Marxism Contra Justice

Bernardino Mei, Allegory of Justice (1656)

A critique of egalitarian ideology

 

Revolution is a job that must be done without weakness… We are but the instruments of a necessity that carries us along, drags us forward, lifts us up… which will doubtless pass over our dead bodies. For we are not chasing after some dream of justice [aucun rêve de justice] — as the young idiots who write in little magazines say — we are doing what must be done, what cannot be left undone. The old world dug its own grave, and is now falling in. Let’s give it a little shove.

Victor Serge, Conquered City (1930)1

One of the most common misconceptions surrounding Marxism today is that it constitutes a doctrine of “social justice.” So widespread is this belief that one often finds it held by Marxists and anti-Marxists alike. Alan Maass, editor of the American Trotskyist organ Socialist Worker, considers Marxian socialism “part of a rich history of opposition to inequality and injustice,”2 being at its heart a “struggle for justice and equality.”3 Likewise, coming from a quite different tradition, the French Maoist octogenarian Alain Badiou upholds “justice” as “the qualification of an egalitarian moment of politics in actu.”4 Even Richard Spencer’s right-wing Radix Journal affirms something similar: “Marxism is the [intellectual] source of the modern ‘social justice’ movement… prevalent among youths and in universities.” While the evaluation here is no doubt negative, especially when compared with the positive appraisals of Maass and Badiou, the reactionaries nevertheless come closer to understanding this ideology’s material root: “Communist ideas [about justice] are appealing on a superficial level, because ‘equality’ seems an obvious truth in a society that revolves around money.”5

In either case, whether positive or negative, these value judgments rest upon a faulty interpretation of Marxism’s theoretical and practical premises. Neither Karl Marx nor his immediate successors based their critique of capitalism on an ideal of justice. This stood in marked contrast to the strains of utopian socialism that came before, which couched their demands in terms of “righting wrongs” and redressing historical grievances.6 Despite explicit disavowals on the part of Marx, however, many readers believed there was at least an implicit sense in which he felt that capitalist society is unjust. Roughly three dozen articles were written on the theme between 1970 and 1990, by analytical Marxists like Norman Geras, G.A. Cohen, and Allen W. Wood. But this debate rehashed, without knowing it, an earlier debate that pitted Eduard Bernstein against Rosa Luxemburg on the one hand, and Ernest Belfort Bax against Paul Lafargue on the other. Grasping the true stakes of these debates requires a certain familiarity with the issue’s development over time, so a brief overview of the various historical conceptions of justice is in order. Once this has been achieved, Marx’s own views on the matter may be further elucidated, which will then shed light on what came later. [Read more →]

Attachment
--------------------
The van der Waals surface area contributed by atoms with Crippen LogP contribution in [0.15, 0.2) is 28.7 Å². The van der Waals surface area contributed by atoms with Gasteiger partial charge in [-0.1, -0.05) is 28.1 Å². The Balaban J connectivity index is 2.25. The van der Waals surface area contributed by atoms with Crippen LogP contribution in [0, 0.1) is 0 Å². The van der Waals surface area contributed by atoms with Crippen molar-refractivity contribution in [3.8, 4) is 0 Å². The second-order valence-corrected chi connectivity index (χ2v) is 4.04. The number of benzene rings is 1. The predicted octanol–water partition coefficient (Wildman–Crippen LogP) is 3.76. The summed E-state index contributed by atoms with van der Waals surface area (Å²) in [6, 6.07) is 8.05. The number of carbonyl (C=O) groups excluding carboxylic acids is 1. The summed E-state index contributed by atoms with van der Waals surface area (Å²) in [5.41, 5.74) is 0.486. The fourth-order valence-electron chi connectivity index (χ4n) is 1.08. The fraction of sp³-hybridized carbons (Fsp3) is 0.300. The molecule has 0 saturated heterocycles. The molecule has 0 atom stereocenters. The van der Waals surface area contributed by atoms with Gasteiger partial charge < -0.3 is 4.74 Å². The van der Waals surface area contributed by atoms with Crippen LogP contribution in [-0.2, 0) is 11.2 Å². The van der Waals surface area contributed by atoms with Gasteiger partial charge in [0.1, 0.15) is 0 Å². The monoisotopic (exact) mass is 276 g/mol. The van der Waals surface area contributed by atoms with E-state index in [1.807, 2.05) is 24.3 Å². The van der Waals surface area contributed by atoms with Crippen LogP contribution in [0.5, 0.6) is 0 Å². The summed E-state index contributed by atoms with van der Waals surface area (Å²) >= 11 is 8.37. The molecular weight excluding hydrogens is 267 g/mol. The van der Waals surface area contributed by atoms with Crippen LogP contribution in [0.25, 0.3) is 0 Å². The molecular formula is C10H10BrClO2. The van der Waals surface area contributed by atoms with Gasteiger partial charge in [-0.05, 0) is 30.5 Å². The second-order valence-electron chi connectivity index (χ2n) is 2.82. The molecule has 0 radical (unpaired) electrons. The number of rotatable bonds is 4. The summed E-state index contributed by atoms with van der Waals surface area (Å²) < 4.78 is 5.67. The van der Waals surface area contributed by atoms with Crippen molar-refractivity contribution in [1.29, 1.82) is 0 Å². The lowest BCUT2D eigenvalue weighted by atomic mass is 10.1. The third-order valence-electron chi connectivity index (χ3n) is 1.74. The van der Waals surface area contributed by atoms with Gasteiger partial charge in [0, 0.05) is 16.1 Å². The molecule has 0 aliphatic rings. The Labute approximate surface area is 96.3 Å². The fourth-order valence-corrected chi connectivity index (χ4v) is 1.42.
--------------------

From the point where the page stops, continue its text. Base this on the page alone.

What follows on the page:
Talk: Revolution & Counterrevolution in Germany 1919 @ Vétomat Berlin 14-01-2019

Our new series of talks, discussions and presentations brought to you by Datacide and next:now is going into its fourth round on January 14th, 2019 with a talk about Revolution and Counterrevolution in Germany 1919 and beyond, by Christoph Fringeli.

As always at Vétomat, Wühlischstr. 42, 10245 Berlin

Doors open 7pm, talk will start 8.30

On January 15th, 1919, communist revolutionaries Rosa Luxemburg and Karl Liebknecht were murdered in Berlin. They were only the two most prominent victims of the counter-revolutionary white terror that followed the attempts at a socialist revolution in Germany after World War I.
Only two weeks earlier they had been involved in the foundation of the Communist Party of Germany (KPD). It was at a crucial moment of the revolutionary development that had forced the Kaiser to abdicate and saw workers and soldiers returning from the battlefield to set up workers’ councils.

The biggest of the workers parties, the Social Democrats (SPD), created a coalition with centrist bourgeois parties as well as with the military and the proto-fascist Freikorps fighters, who they used to squash the uprising rather than supporting the radical changes demanded by their base.

CF will look at the historic dynamic unfolding from the failed revolution, the developments of the communist movement in Germany and the contradictory ways these events are remembered and commemorated.